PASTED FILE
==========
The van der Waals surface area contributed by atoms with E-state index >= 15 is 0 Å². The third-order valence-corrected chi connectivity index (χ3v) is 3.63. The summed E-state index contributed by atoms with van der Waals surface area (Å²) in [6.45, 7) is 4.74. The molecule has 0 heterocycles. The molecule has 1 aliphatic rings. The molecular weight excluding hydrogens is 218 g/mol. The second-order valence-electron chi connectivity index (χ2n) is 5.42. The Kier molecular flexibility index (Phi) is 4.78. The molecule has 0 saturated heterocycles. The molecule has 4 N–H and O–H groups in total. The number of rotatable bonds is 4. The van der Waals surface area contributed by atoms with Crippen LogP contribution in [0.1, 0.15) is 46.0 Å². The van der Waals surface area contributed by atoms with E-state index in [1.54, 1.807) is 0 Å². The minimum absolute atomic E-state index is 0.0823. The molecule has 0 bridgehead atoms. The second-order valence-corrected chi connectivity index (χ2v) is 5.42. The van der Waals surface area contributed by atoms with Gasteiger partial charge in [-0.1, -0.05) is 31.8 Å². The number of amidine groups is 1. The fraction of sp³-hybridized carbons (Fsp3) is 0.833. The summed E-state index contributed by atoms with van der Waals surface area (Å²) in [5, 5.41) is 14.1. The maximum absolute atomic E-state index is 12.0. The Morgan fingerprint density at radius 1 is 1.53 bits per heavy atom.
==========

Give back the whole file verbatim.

The van der Waals surface area contributed by atoms with E-state index >= 15 is 0 Å². The third-order valence-corrected chi connectivity index (χ3v) is 3.63. The summed E-state index contributed by atoms with van der Waals surface area (Å²) in [6.45, 7) is 4.74. The molecule has 0 heterocycles. The molecule has 1 aliphatic rings. The molecular weight excluding hydrogens is 218 g/mol. The second-order valence-electron chi connectivity index (χ2n) is 5.42. The Kier molecular flexibility index (Phi) is 4.78. The molecule has 0 saturated heterocycles. The molecule has 4 N–H and O–H groups in total. The number of rotatable bonds is 4. The van der Waals surface area contributed by atoms with Crippen LogP contribution in [0.1, 0.15) is 46.0 Å². The van der Waals surface area contributed by atoms with E-state index in [1.54, 1.807) is 0 Å². The minimum absolute atomic E-state index is 0.0823. The molecule has 0 bridgehead atoms. The second-order valence-corrected chi connectivity index (χ2v) is 5.42. The van der Waals surface area contributed by atoms with Gasteiger partial charge in [-0.1, -0.05) is 31.8 Å². The number of amidine groups is 1. The fraction of sp³-hybridized carbons (Fsp3) is 0.833. The summed E-state index contributed by atoms with van der Waals surface area (Å²) in [5, 5.41) is 14.1. The maximum absolute atomic E-state index is 12.0. The Morgan fingerprint density at radius 1 is 1.53 bits per heavy atom.